Danny Feingold: Superintendent Austin Beutner and his allies have made it clear they do not believe that the L.A. Unified School District in its current incarnation is worth investing in – or even preserving.
Is the US system of public education in crisis? Many say the answer to that question is no. But almost all agree that we have two systems of public education in the United States - one based principally, though not entirely, in the suburbs and another that is based principally in poorer urban and rural areas. One is, unarguably in crisis. The other is not. These articles discuss the root causes and possible solutions.
Sara Roos: Working conditions for adults on campus are working conditions for children: they are one and the same.
Lois Weiner: Across the nation, from New Jersey to Louisiana, Massachusetts to Michigan, states have punished districts with low standardized test scores for students with “takeovers,” disenchfranchising low-income communities of color by denying them the right to have elected school boards.
Charles Jaco: Her entire right-wing worldview is on display in the gibberish that passes itself off as the Trump administration’s report on school safety.
Lauren Windsor: LAUSD, the second largest school system in the country, is wracked by declining student enrollment, rising pension and healthcare costs, and underperforming schools. Critics like UTLA say charter schools are exacerbating these problems.
Sara Roos: Now is the time for you to stand up, march and be counted. Now is when the big push is going down to privatize that Jewel in the Crown of Public Education: LAUSD.
Sikivu Hutchinson: When the pro-charter LAUSD school board majority appointed investment banker Austin Beutner to superintendent earlier this year it effectively declared war on schools of color and communities of color.
Arica L. Coleman: In all seriousness, I totally agree with you that some will dismiss me as disgruntled and emotional. As recently demonstrated, such reactions are reserved only for white male Supreme Court nominees.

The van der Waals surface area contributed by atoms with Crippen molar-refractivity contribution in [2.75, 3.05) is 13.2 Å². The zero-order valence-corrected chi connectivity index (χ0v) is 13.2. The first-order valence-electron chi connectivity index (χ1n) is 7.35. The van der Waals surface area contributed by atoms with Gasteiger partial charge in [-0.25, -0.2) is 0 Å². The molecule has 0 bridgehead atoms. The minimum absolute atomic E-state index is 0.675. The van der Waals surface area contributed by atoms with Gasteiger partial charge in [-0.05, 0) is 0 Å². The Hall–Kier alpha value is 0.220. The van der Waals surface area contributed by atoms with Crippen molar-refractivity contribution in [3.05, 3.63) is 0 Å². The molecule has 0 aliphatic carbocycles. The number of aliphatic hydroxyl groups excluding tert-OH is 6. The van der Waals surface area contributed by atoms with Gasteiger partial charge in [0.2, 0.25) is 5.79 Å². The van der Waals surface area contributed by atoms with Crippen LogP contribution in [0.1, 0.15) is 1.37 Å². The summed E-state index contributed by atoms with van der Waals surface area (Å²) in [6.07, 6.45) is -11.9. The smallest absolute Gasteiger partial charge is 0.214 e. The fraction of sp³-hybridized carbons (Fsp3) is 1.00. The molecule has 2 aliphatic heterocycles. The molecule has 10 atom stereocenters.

Robert Skeels: Marshall Tuck is running for California State Superintendent of Public Instruction again, backed by the same ideologically charged billionaires as the last time — several of whom supported reactionary measures like Proposition 8.
Betty Hung: As an Asian American woman, I refuse to be used by conservatives who are trying to exploit Asian Americans as a wedge in their efforts to abolish affirmative action in university admissions.
Formed in 1994 in response to the anti-immigrant state proposition 187 when Pete Wilson was governor, ¡No Te Dejes! has held voter registration drives, candidate forms and panel interviews similar to this one for over twenty years.
Marcy Winograd: Thurmond has spent his years in the state legislature successfully passing legislation to provide millions of dollars to school districts to keep kids in school and out of the criminal justice system.
Lawrence Wittner: This huge spike in the cost of a college education has had a devastating effect upon educational opportunity. Unable to afford college, many young people never attend it or drop out at some point.